Senior Memoirs- My June 18 presentation
CHORES AND JOBS
One of my chores as boy growing up in Astoria, Queens NY was not a happy one. My Dad was an alcoholic. He was a baker who worked nights. Dad would leave home in the evening and work through the night in an Ozone Park Bakery. In the morning he would take the bus and subway home and go directly to O’Brien’s Tavern. He would remain on a bar stool most of the morning and then come home, often in a high state of inebriation. Then his belligerent behavior would dominant our small apartment until he went to sleep in the early afternoon.
There were days when he did not come home. My mother would then send me to O’Brien’s to get him. This was not a pleasant task. Dad did not appreciate my pleading with him to come home. He was a thick headed German who was not about to let an eight year old kid tell him what to do. I had to utilize tact and diplomacy … I learned the art of getting someone to do something they don’t want to do. As I got better at it, the time required to get him to leave the saloon diminished.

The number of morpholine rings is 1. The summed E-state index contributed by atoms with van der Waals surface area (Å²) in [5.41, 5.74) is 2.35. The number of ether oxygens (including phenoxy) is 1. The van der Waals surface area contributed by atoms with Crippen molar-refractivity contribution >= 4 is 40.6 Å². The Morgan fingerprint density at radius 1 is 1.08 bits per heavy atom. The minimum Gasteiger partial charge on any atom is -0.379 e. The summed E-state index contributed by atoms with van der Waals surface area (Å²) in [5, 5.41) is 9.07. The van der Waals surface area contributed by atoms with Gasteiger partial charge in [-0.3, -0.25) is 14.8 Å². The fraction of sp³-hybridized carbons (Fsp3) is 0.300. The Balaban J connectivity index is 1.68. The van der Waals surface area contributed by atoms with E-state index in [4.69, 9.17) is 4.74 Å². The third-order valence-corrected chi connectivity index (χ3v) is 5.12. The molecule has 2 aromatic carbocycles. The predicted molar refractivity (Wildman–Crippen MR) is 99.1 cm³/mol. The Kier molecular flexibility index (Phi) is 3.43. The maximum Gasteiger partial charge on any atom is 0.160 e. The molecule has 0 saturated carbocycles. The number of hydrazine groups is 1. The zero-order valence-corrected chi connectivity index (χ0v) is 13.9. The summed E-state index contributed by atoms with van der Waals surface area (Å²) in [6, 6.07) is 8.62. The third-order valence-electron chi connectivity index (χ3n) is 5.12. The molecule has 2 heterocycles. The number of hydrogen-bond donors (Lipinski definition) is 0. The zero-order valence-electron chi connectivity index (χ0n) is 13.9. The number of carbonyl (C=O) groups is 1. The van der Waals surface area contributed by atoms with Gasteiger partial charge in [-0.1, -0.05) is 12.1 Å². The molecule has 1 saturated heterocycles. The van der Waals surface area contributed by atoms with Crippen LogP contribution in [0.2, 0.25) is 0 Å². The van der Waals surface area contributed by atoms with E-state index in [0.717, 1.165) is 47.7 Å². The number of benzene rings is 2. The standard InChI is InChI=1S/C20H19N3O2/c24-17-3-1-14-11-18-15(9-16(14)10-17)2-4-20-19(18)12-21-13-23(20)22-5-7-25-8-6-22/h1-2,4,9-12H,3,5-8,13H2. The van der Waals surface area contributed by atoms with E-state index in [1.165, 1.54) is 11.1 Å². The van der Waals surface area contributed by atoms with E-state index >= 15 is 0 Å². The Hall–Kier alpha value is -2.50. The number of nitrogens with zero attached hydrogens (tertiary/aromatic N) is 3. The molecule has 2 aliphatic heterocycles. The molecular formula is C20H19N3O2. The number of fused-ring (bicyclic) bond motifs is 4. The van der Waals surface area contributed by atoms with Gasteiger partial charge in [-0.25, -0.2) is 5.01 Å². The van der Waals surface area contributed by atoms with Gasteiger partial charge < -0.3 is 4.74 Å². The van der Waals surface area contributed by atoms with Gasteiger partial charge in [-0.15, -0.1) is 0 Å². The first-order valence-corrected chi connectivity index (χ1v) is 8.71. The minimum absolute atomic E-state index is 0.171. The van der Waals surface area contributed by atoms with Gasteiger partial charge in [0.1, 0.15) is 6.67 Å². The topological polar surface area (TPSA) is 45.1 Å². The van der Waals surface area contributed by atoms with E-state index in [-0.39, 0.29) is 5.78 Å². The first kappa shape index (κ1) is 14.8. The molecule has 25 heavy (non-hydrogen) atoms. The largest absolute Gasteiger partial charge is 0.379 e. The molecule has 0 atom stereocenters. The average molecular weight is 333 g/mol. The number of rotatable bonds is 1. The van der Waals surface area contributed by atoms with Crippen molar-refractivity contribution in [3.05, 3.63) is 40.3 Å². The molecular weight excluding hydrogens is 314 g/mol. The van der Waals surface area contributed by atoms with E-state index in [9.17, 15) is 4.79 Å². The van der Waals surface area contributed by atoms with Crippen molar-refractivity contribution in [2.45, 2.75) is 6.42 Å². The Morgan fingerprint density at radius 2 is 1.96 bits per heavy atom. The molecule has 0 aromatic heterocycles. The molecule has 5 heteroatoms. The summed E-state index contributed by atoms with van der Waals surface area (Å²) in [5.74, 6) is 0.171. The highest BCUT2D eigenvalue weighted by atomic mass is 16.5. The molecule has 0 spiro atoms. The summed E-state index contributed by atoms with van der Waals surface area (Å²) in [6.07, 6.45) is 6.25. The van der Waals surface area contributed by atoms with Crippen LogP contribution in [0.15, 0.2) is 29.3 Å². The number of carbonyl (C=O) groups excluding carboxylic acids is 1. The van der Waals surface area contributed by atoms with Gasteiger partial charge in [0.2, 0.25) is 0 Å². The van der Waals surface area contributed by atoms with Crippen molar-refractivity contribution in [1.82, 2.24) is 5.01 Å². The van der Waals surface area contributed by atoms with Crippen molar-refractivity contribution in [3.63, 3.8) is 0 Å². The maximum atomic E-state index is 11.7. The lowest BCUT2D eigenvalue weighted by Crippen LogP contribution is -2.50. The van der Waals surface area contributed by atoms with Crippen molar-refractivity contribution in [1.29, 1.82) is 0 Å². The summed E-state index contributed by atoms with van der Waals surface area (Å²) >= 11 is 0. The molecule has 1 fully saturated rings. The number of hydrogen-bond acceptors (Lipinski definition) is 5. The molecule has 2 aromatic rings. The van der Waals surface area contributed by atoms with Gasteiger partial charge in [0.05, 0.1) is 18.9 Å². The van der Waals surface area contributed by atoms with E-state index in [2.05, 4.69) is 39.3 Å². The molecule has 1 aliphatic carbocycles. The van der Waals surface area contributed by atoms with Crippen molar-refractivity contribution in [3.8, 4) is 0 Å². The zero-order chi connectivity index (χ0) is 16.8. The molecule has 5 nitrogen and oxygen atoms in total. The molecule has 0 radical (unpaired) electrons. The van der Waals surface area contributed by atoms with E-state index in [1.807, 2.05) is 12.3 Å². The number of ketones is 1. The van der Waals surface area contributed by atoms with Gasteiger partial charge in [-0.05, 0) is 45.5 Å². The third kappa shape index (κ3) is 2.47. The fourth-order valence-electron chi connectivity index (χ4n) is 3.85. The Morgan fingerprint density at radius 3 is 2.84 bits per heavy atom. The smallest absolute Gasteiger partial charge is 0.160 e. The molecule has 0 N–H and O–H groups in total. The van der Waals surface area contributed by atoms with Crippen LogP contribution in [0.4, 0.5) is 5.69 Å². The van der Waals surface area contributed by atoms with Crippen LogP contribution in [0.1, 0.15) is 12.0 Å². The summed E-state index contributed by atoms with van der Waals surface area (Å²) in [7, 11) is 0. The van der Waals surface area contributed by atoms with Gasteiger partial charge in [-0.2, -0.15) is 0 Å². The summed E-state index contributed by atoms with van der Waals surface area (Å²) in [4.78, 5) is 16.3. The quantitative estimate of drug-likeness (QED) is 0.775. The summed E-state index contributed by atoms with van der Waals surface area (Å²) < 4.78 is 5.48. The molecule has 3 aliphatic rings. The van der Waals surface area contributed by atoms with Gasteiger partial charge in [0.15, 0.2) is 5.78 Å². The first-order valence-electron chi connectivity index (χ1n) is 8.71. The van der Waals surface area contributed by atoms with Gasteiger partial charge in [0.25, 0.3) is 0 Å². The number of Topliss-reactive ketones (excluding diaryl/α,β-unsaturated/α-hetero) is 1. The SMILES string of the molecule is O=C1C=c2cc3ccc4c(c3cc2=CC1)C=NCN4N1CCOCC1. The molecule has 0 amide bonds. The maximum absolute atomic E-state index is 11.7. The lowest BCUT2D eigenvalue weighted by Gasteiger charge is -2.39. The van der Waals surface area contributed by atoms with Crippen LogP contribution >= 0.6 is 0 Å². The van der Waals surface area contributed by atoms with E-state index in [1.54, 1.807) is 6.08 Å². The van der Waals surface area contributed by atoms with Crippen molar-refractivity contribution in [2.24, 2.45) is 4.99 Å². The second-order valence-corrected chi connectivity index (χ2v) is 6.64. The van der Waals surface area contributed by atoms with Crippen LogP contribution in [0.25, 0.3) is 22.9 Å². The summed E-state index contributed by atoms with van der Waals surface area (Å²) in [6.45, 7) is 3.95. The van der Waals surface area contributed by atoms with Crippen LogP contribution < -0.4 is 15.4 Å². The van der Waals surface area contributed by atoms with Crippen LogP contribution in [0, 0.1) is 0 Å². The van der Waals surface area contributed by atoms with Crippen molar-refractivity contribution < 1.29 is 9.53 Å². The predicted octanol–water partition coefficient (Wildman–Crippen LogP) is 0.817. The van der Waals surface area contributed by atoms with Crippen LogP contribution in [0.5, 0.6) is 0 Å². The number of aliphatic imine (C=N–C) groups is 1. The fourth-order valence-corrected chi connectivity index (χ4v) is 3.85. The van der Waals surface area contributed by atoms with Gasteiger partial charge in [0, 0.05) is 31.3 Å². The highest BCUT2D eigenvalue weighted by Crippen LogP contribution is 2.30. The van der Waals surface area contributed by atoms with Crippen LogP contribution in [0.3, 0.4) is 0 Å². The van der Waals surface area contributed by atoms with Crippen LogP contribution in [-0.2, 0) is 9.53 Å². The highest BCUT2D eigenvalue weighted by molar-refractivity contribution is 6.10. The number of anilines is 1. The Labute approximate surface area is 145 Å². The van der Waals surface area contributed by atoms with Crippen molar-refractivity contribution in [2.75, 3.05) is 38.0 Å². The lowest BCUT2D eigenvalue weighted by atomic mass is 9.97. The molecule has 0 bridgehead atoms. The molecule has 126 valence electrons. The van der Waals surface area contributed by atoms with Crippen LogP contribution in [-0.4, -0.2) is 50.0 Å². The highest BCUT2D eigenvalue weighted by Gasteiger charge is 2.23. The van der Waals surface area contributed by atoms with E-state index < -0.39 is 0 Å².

I dreaded the final stages of the retrieval. On some days he was so drunk that he could hardly stand up. On occasion he would stumble down the street and almost fall on his face. He usually brought home two large paper bags filled with bread, rolls and cakes. I had to help carry them from the bar to our house. When the weather was nice, most people in our neighborhood were out on the street. In these days before air conditioning, many people sat on the front steps; other folks just watched or “hung out the window”. My friends played on the sidewalk and in the street. It was humiliating to struggle and hold my father upright as we lurched along the sidewalk in full view of my friends and neighbors.
Our apartment was on the second floor. This meant that he had to climb the front “stoop” and the make it up the stairs to the second floor. There were days when he accomplished this with great difficulty.
In later years my Dad obtained a baker’s job in an Astoria bakery. The long commute was gone and his drinking subsided. He became less difficult and I got to see another side of him. When he was sober, he was a sensitive and gentle man. I, however, was imprinted by my experience as a “retriever”. To this day I find it difficult to sit on a bar stool or spend much time in cocktail lounges or “watering holes”. I am not an abstainer, but I make certain that no one in my family will ever have to be disgraced by having to “retrieve” me.
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